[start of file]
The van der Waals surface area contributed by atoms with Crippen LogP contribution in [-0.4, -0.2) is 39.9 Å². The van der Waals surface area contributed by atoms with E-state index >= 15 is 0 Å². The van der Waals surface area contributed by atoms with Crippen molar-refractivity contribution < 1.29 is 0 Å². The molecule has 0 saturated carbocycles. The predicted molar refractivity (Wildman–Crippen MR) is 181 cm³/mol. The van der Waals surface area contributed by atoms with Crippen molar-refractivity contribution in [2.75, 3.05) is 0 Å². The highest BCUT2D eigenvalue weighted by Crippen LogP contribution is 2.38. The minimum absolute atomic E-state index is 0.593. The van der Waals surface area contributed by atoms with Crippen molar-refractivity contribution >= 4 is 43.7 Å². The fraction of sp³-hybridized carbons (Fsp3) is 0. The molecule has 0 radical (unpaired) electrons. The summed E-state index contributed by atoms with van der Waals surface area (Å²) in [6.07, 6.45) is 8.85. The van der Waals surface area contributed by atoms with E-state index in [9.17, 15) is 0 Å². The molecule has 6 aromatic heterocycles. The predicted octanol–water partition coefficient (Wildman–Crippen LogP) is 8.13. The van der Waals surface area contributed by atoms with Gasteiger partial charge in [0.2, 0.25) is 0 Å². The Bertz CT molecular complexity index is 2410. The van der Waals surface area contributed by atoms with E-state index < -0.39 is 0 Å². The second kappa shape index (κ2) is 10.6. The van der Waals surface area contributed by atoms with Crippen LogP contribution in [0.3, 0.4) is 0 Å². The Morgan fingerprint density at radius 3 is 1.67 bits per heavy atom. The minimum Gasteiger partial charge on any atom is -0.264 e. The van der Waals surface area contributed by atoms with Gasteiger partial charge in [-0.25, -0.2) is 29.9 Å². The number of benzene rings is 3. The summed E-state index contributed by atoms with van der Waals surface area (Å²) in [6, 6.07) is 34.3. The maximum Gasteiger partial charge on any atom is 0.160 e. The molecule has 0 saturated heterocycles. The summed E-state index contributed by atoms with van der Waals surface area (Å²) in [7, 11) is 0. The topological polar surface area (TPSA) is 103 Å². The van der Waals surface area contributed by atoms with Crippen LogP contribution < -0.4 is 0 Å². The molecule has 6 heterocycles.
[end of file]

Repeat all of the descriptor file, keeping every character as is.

The van der Waals surface area contributed by atoms with Crippen LogP contribution in [-0.4, -0.2) is 39.9 Å². The van der Waals surface area contributed by atoms with E-state index >= 15 is 0 Å². The van der Waals surface area contributed by atoms with Crippen molar-refractivity contribution < 1.29 is 0 Å². The molecule has 0 saturated carbocycles. The predicted molar refractivity (Wildman–Crippen MR) is 181 cm³/mol. The van der Waals surface area contributed by atoms with Crippen molar-refractivity contribution in [2.75, 3.05) is 0 Å². The highest BCUT2D eigenvalue weighted by Crippen LogP contribution is 2.38. The minimum absolute atomic E-state index is 0.593. The van der Waals surface area contributed by atoms with Crippen molar-refractivity contribution >= 4 is 43.7 Å². The fraction of sp³-hybridized carbons (Fsp3) is 0. The molecule has 0 radical (unpaired) electrons. The summed E-state index contributed by atoms with van der Waals surface area (Å²) in [6.07, 6.45) is 8.85. The van der Waals surface area contributed by atoms with E-state index in [9.17, 15) is 0 Å². The molecule has 6 aromatic heterocycles. The predicted octanol–water partition coefficient (Wildman–Crippen LogP) is 8.13. The van der Waals surface area contributed by atoms with Gasteiger partial charge in [0.2, 0.25) is 0 Å². The Bertz CT molecular complexity index is 2410. The van der Waals surface area contributed by atoms with E-state index < -0.39 is 0 Å². The second kappa shape index (κ2) is 10.6. The van der Waals surface area contributed by atoms with Crippen LogP contribution in [0.3, 0.4) is 0 Å². The Morgan fingerprint density at radius 3 is 1.67 bits per heavy atom. The minimum Gasteiger partial charge on any atom is -0.264 e. The van der Waals surface area contributed by atoms with Gasteiger partial charge in [-0.25, -0.2) is 29.9 Å². The number of benzene rings is 3. The summed E-state index contributed by atoms with van der Waals surface area (Å²) in [6, 6.07) is 34.3. The maximum Gasteiger partial charge on any atom is 0.160 e. The molecule has 0 saturated heterocycles. The summed E-state index contributed by atoms with van der Waals surface area (Å²) in [7, 11) is 0. The topological polar surface area (TPSA) is 103 Å². The van der Waals surface area contributed by atoms with Crippen LogP contribution < -0.4 is 0 Å². The molecule has 6 heterocycles.